5/12/2005 11:37 pm
A bill affirming the authority of states to regulate hunting and fishing has been signed into law by President Bush.
The legislation frees states to set their own regulations and in some — including Nevada — upholds rules that favor residents over out-of-state applicants.
The measure, sponsored by several Western lawmakers including U.S. Sens. Harry Reid and John Ensign of Nevada, was in response to a 2002 federal appeals court ruling that said states restricting nonresident hunting tags must do so in the “least discriminatory” way.
Versions of the bill were passed by the Senate and House of Representatives, and then attached to an emergency appropriations bill for defense, terrorism and tsunami relief that was signed by Bush late Wednesday, Reid’s press secretary, Tessa Hafen, said Thursday.
“This is a big victory for Nevadans and for sportsmen everywhere,” Reid, D-Nev., said when the measure passed the Senate earlier this week.
The hunting provision states it’s in the public interest for any state to be able to regulate fish and wildlife programs within its boundaries, “including by means of laws or regulations that differentiate between residents and nonresidents” or fees charged.
It further asserts that such restrictions do not fall under the commerce clause of the U.S. Constitution.
The law follows a ruling by the 9th U.S. Circuit Court of Appeals in an Arizona case filed by three New Mexico outfitters who claimed restrictions on nonresidents in some big game hunts were discriminatory.
Having prevailed in the Arizona case, the outfitters sued Nevada in July, alleging Nevada’s draw system that reserves most big game tags for residents was illegal because it discriminated against nonresidents.
“The people of Wyoming know how to manage the wildlife in our state better than the 9th Circuit Court or the federal government,” said U.S. Sen. Mike Enzi, R-Wyo.
“Wildlife is one of Wyoming’s most important assets and this bill reaffirms that Wyoming citizens, who bear most of the costs associated with managing wildlife, will remain in control,” Enzi said.
National hunting groups largely have stayed out of the fight.
“It’s a tough one, a divisive thing. As an organization we don’t have a position and are not likely to take one,” said Dan Crockett, a spokesman for the Rocky Mountain Elk Foundation in Montana.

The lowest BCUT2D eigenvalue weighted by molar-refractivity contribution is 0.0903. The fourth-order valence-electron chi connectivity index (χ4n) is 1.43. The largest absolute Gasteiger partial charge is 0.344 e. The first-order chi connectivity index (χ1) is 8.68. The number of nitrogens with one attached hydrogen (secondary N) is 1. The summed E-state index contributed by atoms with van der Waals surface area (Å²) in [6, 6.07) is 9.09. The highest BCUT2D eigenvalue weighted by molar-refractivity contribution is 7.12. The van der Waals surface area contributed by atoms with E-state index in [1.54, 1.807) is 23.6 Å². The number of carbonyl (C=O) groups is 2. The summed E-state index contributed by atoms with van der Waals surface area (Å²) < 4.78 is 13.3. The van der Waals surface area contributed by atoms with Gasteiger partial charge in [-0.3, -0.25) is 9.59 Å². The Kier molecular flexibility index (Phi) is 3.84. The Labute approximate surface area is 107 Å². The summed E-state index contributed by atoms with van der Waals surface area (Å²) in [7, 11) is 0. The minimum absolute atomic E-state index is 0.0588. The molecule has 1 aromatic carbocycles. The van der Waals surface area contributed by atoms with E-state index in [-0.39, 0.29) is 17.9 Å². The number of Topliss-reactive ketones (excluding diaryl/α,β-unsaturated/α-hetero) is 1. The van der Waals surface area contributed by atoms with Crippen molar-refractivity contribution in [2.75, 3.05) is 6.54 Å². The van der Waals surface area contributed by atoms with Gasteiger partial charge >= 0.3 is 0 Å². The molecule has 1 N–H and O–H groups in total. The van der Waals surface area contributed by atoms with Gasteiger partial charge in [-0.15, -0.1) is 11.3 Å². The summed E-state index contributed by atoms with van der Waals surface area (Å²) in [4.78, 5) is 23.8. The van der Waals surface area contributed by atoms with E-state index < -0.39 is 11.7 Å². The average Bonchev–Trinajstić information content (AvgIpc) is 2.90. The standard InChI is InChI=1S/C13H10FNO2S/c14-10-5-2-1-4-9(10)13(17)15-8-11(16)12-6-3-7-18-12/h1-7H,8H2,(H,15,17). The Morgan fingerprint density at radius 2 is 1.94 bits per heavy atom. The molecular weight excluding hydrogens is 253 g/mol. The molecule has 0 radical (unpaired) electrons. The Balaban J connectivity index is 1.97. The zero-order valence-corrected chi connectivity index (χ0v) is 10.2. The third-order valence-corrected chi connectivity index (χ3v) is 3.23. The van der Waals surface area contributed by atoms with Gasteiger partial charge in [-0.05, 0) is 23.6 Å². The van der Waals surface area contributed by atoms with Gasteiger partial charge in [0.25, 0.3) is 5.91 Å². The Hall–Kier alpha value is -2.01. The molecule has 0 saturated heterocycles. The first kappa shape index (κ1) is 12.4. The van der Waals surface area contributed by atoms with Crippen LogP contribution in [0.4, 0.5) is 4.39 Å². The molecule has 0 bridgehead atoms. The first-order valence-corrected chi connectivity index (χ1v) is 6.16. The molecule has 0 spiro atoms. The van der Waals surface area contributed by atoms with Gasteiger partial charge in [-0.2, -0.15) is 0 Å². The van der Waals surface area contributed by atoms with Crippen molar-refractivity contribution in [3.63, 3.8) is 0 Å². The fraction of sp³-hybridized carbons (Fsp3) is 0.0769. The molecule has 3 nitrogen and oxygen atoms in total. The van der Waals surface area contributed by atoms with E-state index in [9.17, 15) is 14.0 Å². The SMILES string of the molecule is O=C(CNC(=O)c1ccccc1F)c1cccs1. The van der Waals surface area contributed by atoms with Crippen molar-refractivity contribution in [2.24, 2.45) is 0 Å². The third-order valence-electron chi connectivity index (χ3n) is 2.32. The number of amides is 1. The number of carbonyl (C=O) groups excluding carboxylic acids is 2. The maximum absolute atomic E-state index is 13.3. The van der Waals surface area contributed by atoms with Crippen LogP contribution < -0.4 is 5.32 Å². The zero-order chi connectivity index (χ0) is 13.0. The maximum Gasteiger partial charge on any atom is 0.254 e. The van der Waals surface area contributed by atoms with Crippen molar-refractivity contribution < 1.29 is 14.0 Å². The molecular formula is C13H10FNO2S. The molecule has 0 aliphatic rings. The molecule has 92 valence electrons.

Both sides have legitimate arguments, he said.
“I understand the concern that if you live in New York or Nebraska and you have to pay roughly 148 times as much to hunt for the same elk I hunt for in Montana,” Crockett said Thursday.
At the same time, “the last time I checked, Montana was 46th or 47th in per capita income, so sometimes people make a deliberate trade-off to live somewhere and have these sort of opportunities,” he said.
Though other states use restrictive criteria for some hunts, Nevada is the only state that uses a quota system for all big game species.
Last year, about 112,000 people applied for tags in Nevada. Of the 19,800 tags issued for big game, 18,255 went to residents.
The restrictions have been questioned in Nevada after a son and father, who was on the Nevada Wildlife Commission, were charged with providing false information to illegally obtain resident Nevada hunting licenses for the son in 2002-2004. The men have pleaded no contest, but are trying to withdraw their pleas, saying they didn’t do anything wrong in obtaining the hunting licenses.
To comply with the federal appeals court ruling, the Nevada Wildlife Commission in March adopted new rules to try to even the playing field between residents and nonresidents.
Nevada Department of Wildlife spokesman Chris Healy said Wednesday that the new legislation signed by Bush won’t affect this year’s big game lottery because the rules already have been set.
Wildlife commissioners meet today and Saturday in Reno to set tag quotas for different species. The annual lottery is conducted in June.